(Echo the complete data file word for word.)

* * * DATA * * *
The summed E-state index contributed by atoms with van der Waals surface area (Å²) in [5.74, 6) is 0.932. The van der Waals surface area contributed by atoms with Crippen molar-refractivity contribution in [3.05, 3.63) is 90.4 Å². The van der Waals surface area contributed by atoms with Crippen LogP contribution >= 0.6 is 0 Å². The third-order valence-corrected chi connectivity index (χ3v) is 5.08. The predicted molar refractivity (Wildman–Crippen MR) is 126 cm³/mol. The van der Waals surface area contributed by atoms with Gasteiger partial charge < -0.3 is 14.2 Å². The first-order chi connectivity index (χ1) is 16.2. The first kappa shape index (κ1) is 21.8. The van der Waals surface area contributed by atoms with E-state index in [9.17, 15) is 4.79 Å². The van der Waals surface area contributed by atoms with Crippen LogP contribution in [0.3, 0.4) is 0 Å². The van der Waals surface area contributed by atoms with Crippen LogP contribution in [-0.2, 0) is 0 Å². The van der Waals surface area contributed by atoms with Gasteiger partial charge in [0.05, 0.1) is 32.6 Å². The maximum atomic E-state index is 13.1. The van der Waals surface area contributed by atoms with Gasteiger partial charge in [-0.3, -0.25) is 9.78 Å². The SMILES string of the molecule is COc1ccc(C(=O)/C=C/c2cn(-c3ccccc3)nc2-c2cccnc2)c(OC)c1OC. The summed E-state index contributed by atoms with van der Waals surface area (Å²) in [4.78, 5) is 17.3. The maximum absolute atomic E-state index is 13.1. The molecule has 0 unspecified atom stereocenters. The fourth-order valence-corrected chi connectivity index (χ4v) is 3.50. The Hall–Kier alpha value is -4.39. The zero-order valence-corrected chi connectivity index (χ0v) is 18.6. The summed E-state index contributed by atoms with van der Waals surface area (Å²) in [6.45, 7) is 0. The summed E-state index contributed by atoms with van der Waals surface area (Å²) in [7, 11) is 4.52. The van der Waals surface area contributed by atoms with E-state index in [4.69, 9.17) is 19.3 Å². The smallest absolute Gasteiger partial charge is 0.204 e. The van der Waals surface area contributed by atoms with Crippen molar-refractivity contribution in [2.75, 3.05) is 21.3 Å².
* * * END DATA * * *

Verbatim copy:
The summed E-state index contributed by atoms with van der Waals surface area (Å²) in [5.74, 6) is 0.932. The van der Waals surface area contributed by atoms with Crippen molar-refractivity contribution in [3.05, 3.63) is 90.4 Å². The van der Waals surface area contributed by atoms with Crippen LogP contribution >= 0.6 is 0 Å². The third-order valence-corrected chi connectivity index (χ3v) is 5.08. The predicted molar refractivity (Wildman–Crippen MR) is 126 cm³/mol. The van der Waals surface area contributed by atoms with Gasteiger partial charge < -0.3 is 14.2 Å². The first-order chi connectivity index (χ1) is 16.2. The first kappa shape index (κ1) is 21.8. The van der Waals surface area contributed by atoms with E-state index in [9.17, 15) is 4.79 Å². The van der Waals surface area contributed by atoms with Crippen LogP contribution in [0.3, 0.4) is 0 Å². The van der Waals surface area contributed by atoms with Crippen LogP contribution in [-0.2, 0) is 0 Å². The van der Waals surface area contributed by atoms with Gasteiger partial charge in [0.05, 0.1) is 32.6 Å². The maximum atomic E-state index is 13.1. The van der Waals surface area contributed by atoms with Gasteiger partial charge in [-0.3, -0.25) is 9.78 Å². The SMILES string of the molecule is COc1ccc(C(=O)/C=C/c2cn(-c3ccccc3)nc2-c2cccnc2)c(OC)c1OC. The summed E-state index contributed by atoms with van der Waals surface area (Å²) in [4.78, 5) is 17.3. The maximum absolute atomic E-state index is 13.1. The molecule has 0 unspecified atom stereocenters. The fourth-order valence-corrected chi connectivity index (χ4v) is 3.50. The Hall–Kier alpha value is -4.39. The zero-order valence-corrected chi connectivity index (χ0v) is 18.6. The summed E-state index contributed by atoms with van der Waals surface area (Å²) in [6.45, 7) is 0. The summed E-state index contributed by atoms with van der Waals surface area (Å²) in [7, 11) is 4.52. The van der Waals surface area contributed by atoms with E-state index in [4.69, 9.17) is 19.3 Å². The smallest absolute Gasteiger partial charge is 0.204 e. The van der Waals surface area contributed by atoms with Crippen molar-refractivity contribution in [2.75, 3.05) is 21.3 Å².